Health costs of gun violence exceed $1 billion a year, GAO says
Treating firearm-related injuries in the U.S. costs more than $1 billion annually, with public health programs like Medicaid picking up most of the tab, according to new Government Accountability Office estimates shared with POLITICO.
The assessment was requested by House and Senate Democrats last year and comes as the Biden administration is encouraging cities to spend unused Covid relief funds to address gun violence.
The nonpartisan GAO found gun violence accounts for about 30,000 hospital stays and about 50,000 emergency room visits annually. More than 15 percent of firearm injury survivors are also readmitted at least once after initial treatment, costing an additional $8,000 to $11,000 per patient. Because the majority of victims are poor, the burden largely falls on safety-net programs like Medicaid, including covering some of the care for the uninsured.
The report, the first of its kind from the watchdog agency, is based available data on caring for people who suffer non-fatal gun injuries each year. It's expected to fuel Democrats' calls for expanded background checks amid a stalemate on gun control legislation.
“Congress must do whatever it takes — including abolishing the filibuster if necessary—to address this public health crisis,” said New York Rep. Carolyn Maloney, chair of the House Oversight and Reform Committee, who led the coalition requesting the GAO study.
The report notes that the true annual health costs of gun use are likely much higher than $1 billion, since the GAO's total doesn’t include all of the treatment for long-term physical and mental injuries or expensive add-ons like ambulance rides. Other independent studies have estimated a total yearly cost as high as $2.8 billion.
Democrats have long sought to frame gun violence as a public health as well as criminal justice issue and have gotten an assist in recent years from medical groups that have waded into the debate.
The Democratic-controlled House passed two bills to expand background checks earlier this year. Yet gun control legislation has mostly failed to advance in the 50-50 Senate. Bipartisan talks on expanding background checks collapsed at the beginning of June after senators failed to close the gap on a compromise, though Sen. Chris Murphy (D-Conn.) is pushing scaled-down legislation aimed at getting all of the upper chamber's Democrats on board.
President Joe Biden addressed gun violence on Monday in a meeting with Attorney General Merrick Garland, state and local officials and a violence intervention expert, focusing on the administration's plan to encourage cities to use Covid relief to bolster police departments. Cracking down on illegal guns is also part of the Biden administration strategy, but the Bureau of Alcohol, Tobacco and Firearms, which oversees licenses for gun sellers, still lacks a Senate-confirmed head.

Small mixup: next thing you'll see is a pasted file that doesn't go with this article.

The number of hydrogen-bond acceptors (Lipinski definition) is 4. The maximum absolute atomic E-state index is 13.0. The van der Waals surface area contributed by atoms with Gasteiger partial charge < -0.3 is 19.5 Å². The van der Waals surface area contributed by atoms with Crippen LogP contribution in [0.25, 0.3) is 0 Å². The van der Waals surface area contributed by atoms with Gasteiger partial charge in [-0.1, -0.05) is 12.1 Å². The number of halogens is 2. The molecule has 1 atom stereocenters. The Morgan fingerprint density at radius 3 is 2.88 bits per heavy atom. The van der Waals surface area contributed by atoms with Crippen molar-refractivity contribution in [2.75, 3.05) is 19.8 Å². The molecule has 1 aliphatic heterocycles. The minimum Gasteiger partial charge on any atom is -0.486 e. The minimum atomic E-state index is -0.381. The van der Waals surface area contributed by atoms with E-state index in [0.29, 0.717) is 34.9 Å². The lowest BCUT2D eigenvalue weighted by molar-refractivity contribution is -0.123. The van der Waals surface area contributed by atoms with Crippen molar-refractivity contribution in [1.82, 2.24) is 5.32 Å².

Other Democrats who requested the GAO study, including Sen. Elizabeth Warren of Massachusetts and Rep. Robin Kelly of Illinois, keyed in on a finding that the people receiving costly medical care for gun injuries are disproportionately male, Black, poor and live in the South. The report found those victims often receive worse treatment “because of racial bias in the health care system.”
Federal health agencies for decades were effectively blocked from conducting such research by a budget rider known as the Dickey Amendment. In 2018, Congress passed language clarifying that while the agencies are barred from funding gun control advocacy, they weren’t banned from supporting research. Congress appropriated money specifically for that work a year later.
The House Appropriations committee is set to mark up a bill on Thursday that doubles the National Institutes of Health’s budget for “firearm injury and mortality prevention research” to $25 million.
Republicans have opposed the funding push, saying it injects gun politics into otherwise bipartisan federal health spending and raises the specter of health agencies engaging in anti-gun "propaganda."
Asked whether he supported increased federal funding for gun control research, Sen. Ted Cruz (R-Texas) said that “what we should be funding is prosecutions for those who commit crimes using a gun.”
Democrats, meanwhile, insist that more research will lead to more action as bills to curb access to guns stall out on Capitol Hill.
“These findings pave the way for Congress to take up and pass evidence-based solutions to tackle the scourge of gun violence," said Sen. Ed Markey (D-Mass.).